By Amanda Kim Stairrett

Killeen Daily Herald

When Tracie Prosser walked across the stage at Monday evening’s Tarleton State University-Central Texas graduation, she did it for the people who believed in her the most.

She did it for her mother, Rosemary Sanders Hands, who has membranous nephritis, a rare kidney disease. Hands would take care of Prosser’s three children, who are now 17, 15 and 4, every summer so she could take classes at Tarleton.

Though Hands must undergo chemotherapy for her disease, she was able to travel from Georgia to see her daughter graduate with a bachelor’s degree in social work.

“I’m walking for the courage she had to fight,” Tracie said.

Prosser also walked across the stage for her grandfather, Otha Lee Prosser. He is Tracie’s “rock” and helped Hands raise her. He couldn’t come to Central Texas, but called Tracie on her cell phone before the ceremony at the Killeen Civic and Conference Center. It’s something he rarely does, but he wanted to talk to his granddaughter.

There was a three-minute pause when Tracie told Otha that he would be in her heart as she crossed the stage. She was worried the connection was lost, but Otha was still on the line, he was just silent.

“It’s emotional for me,” Tracie said before the ceremony started. “This is an emotional day.”

Tracie has traveled that proverbial road taken by so many others standing with her. It’s a road that took Tracie from the small town of McIntyre, Ga., to Killeen. Again, like so many standing with her, the Army had a hand in that. Tracie joined the Army and spent nearly 16 years in uniform. She was a legal administrative specialist who served three tours in Kuwait. She left the Army in 2003 and decided to pursue a degree in psychology which later led to social work.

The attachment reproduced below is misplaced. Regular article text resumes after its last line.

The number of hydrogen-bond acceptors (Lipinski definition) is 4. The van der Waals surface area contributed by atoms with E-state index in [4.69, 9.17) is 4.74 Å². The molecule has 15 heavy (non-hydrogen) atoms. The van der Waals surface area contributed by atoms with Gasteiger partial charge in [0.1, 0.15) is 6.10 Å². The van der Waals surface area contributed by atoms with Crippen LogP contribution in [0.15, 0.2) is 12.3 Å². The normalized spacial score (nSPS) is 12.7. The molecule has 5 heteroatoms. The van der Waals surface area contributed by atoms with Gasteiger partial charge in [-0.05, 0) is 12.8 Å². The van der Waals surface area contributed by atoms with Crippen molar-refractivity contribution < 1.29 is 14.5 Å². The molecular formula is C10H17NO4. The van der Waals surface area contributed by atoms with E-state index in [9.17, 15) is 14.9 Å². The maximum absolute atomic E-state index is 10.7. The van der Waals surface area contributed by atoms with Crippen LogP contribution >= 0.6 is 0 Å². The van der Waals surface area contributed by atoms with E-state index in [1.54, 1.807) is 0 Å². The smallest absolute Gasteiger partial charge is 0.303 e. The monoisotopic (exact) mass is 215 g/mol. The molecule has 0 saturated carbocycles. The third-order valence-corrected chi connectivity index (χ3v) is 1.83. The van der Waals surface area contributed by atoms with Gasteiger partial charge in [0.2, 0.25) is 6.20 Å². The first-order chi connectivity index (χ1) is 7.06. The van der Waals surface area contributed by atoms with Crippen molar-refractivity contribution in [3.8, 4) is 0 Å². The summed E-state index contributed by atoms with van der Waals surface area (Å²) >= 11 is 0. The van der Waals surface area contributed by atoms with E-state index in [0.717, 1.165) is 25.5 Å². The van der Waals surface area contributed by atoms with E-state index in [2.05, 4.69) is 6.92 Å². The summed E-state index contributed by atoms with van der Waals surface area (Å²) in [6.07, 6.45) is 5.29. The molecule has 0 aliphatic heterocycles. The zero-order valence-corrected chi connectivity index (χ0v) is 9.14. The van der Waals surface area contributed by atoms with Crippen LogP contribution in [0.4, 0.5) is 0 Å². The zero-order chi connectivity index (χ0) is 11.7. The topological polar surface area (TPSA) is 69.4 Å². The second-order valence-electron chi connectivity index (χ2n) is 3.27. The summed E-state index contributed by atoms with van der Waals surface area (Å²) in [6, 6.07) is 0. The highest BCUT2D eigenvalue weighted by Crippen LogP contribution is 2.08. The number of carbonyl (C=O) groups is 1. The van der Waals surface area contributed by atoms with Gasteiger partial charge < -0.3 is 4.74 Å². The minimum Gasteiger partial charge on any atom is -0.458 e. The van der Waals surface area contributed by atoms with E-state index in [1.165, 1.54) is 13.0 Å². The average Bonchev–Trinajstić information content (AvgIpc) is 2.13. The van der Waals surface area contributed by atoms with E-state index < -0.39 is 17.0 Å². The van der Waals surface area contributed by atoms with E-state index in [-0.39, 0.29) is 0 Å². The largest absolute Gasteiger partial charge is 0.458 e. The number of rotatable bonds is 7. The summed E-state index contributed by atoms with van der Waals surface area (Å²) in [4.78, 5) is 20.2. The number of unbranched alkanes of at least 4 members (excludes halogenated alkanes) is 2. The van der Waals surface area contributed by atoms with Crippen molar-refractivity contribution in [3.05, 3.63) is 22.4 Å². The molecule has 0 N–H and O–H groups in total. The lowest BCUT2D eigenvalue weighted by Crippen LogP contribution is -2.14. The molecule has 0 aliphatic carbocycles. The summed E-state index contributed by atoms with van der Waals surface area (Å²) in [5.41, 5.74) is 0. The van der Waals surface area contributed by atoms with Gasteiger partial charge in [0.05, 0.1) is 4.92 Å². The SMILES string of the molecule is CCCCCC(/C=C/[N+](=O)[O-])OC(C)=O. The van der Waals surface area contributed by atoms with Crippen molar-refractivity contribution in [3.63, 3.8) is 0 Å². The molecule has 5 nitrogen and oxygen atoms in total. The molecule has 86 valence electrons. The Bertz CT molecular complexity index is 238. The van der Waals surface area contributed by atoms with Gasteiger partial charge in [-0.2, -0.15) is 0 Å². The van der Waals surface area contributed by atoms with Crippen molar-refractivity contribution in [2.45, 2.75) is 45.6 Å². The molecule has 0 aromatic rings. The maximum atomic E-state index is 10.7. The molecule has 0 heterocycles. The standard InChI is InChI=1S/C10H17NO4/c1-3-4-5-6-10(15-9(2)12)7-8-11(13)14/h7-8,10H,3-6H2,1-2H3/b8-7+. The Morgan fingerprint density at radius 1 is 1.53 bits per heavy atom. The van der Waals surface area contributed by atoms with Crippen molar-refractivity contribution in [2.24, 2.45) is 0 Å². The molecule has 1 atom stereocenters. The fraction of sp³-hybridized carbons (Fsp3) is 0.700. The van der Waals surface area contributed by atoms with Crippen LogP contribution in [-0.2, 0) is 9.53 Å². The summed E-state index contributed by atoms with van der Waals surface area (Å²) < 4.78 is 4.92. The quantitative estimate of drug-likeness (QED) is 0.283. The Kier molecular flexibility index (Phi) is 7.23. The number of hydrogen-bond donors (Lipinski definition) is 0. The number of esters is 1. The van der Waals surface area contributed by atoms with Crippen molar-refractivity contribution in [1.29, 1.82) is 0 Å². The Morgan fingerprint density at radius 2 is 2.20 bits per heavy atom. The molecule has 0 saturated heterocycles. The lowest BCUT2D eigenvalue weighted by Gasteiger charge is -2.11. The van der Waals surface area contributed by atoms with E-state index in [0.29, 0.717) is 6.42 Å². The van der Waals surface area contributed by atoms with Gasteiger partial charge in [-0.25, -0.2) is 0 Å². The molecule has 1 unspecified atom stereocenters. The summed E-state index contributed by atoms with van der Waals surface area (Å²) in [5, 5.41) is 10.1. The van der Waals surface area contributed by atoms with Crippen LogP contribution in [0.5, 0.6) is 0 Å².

“I love helping people,” she said. “That was my passion.”

Tracie plans to continue school to get her master’s in psychology. She wants to focus on helping children and military families. It’s a world she’s familiar with and knows all too well the toll that deployments take on families.

Tracie began her schooling before she got out of the Army, but had to take a break from it for two years because she suffered from epilepsy. She had to get it under control, she said, and took a hiatus from her education from 2001-2003.

She again had to take another break more than a year ago when her mother was diagnosed with cancer. Tracie credited her understanding professors and teachers for getting her through that difficult time. They understood, she said, and some even called her to check on her mother.

Tracie thought her graduation day would never come. She is the first of her siblings to get a college degree and having her mother in the audience was “monumental.” Tracie had to beg her mother’s doctor to let her travel more than 1,000 miles to Texas.

“I can’t describe it,” she said. “It’s something I prayed for.”

Hands didn’t know it, but her daughter officially graduated in May — she just wanted to wait until now so her mother was able to make the trip.

Monday night’s graduation ceremony lasted one day, but the rewards from the graduates’ successes will last a lifetime, said Teresa Matthew-Stewart. Matthew-Stewart also received her bachelor’s in social work and was selected to speak at the ceremony.

The graduates all have the capacity to make major changes in the world, she said.

Command Sgt. Maj. Neil Ciotola, III Corps and Fort Hood senior noncommissioned officer, told the graduates that they were the exception to mediocrity that is plaguing American society. The graduates are the people who America seeks, he said.

They are the people who lead, saying, “This is who I am. Look what I can do,” Ciotola said.

The 124 students who sat in front of him will save lives, he said, and be a beacon for countless others.

“You lift me up,” Ciotola said. “You inspire me.”

Contact Amanda Kim Stairrett at or call (254) 501-7547.

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